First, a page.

Now I know, I shop in this store almost every day of the week and their prices are higher than any other store within a 25 mile radius. The reason I shop there is because they are the closest. But, $15 was too much. I don't figure you can turn on the machine and set up everything for that kind of money but I'm learning so thought it would be worth it to get the practice.

                            Oh well, it could have turned into another learning experience. Maybe next project will lead to some training. Appreciate all the help, and as SundownIII says, I will provide more information before I waste anyone's time.


                            Dynasty 350 - My New Baby
                            Millermatic 210 Mig with Spoolmate 3035
                            Miller Thunderbolt XL 225/150 AC/DC Stick Welder
                            Miller Specturm 625 Plasma Cutter
                            Speedglas 9100 auto dark helmet
                            Jackson auto dark helmet
                            18.5 CFM Eagle Compressor
                            Oxy/Act
                            Horizontal Band Saw
                            Dewalt 14" Chop Saw
                            7 1/2 Dewalt Angle Grinder
                            4 - 4 1/2" Sears Angle Grinders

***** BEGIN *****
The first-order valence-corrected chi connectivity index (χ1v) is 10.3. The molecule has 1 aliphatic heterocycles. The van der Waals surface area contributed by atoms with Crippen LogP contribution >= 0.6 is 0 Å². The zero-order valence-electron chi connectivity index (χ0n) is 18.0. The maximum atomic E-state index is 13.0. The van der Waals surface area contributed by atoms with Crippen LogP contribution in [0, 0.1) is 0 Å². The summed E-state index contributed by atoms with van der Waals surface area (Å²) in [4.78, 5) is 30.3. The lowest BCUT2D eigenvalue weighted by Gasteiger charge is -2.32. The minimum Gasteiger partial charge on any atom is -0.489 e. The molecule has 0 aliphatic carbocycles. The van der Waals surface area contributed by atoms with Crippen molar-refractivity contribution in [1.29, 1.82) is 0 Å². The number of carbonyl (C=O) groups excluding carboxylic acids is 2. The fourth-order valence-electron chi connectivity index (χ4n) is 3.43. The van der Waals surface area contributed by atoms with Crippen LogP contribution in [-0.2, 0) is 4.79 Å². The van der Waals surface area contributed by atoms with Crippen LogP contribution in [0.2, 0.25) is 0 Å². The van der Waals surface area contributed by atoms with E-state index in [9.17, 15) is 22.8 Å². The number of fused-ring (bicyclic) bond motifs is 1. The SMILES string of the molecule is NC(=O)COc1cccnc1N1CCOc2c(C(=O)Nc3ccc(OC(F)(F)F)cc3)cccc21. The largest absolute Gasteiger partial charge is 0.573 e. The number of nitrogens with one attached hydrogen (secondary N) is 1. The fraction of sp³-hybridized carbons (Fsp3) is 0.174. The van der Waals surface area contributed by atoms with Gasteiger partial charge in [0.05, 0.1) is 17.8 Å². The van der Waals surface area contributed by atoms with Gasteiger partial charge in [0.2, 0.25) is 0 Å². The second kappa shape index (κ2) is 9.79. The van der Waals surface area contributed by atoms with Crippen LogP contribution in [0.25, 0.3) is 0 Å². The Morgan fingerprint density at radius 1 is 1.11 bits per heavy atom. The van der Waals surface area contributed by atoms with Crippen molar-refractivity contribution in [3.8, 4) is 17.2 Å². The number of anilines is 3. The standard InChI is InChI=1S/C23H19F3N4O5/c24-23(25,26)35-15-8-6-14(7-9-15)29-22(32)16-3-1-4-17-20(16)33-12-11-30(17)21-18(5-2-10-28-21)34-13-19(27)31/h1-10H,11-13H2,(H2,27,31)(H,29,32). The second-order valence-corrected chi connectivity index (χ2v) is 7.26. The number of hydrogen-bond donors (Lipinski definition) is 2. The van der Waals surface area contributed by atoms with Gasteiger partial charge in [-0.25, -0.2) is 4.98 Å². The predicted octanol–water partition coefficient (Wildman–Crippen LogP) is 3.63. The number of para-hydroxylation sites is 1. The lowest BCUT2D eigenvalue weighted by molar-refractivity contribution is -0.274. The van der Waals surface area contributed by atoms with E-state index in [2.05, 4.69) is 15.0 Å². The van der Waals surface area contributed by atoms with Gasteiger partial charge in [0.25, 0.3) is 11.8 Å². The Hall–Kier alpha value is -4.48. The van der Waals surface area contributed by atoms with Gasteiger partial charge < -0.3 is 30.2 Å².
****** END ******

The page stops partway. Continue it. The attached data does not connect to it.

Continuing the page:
1 - 4" Makita Angle Grinder
                            2 - IR Die Grinders
                            All of which my wife says will be a "he$$ of a garage sale"

                            Comment


                            • #15
                              Leefy,

                              Appreciate the update.

                              Be assured that not all people/businesses are like that. Many, in fact, are more than willing to pay above market rates to get back in service.

                              Bottom line, that's not the kind of business you need.
                              Syncrowave 250 DX Tigrunner
                              Dynasty 200 DX
                              Miller XMT 304 w/714D Feeder & Optima Control
                              Miller MM 251 w/Q300 & 30A SG
                              Hobart HH187
                              Dialarc 250 AC/DC
                              Hypertherm PM 600 & 1250
                              Wilton 7"x12" bandsaw
                              PC Dry Cut Saw, Dewalt Chop Saw
                              Milwaukee 8" Metal Cut Saw, Milwaukee Portaband.
                              Thermco and Smith (2) Gas Mixers
                              More grinders than hands

                              Comment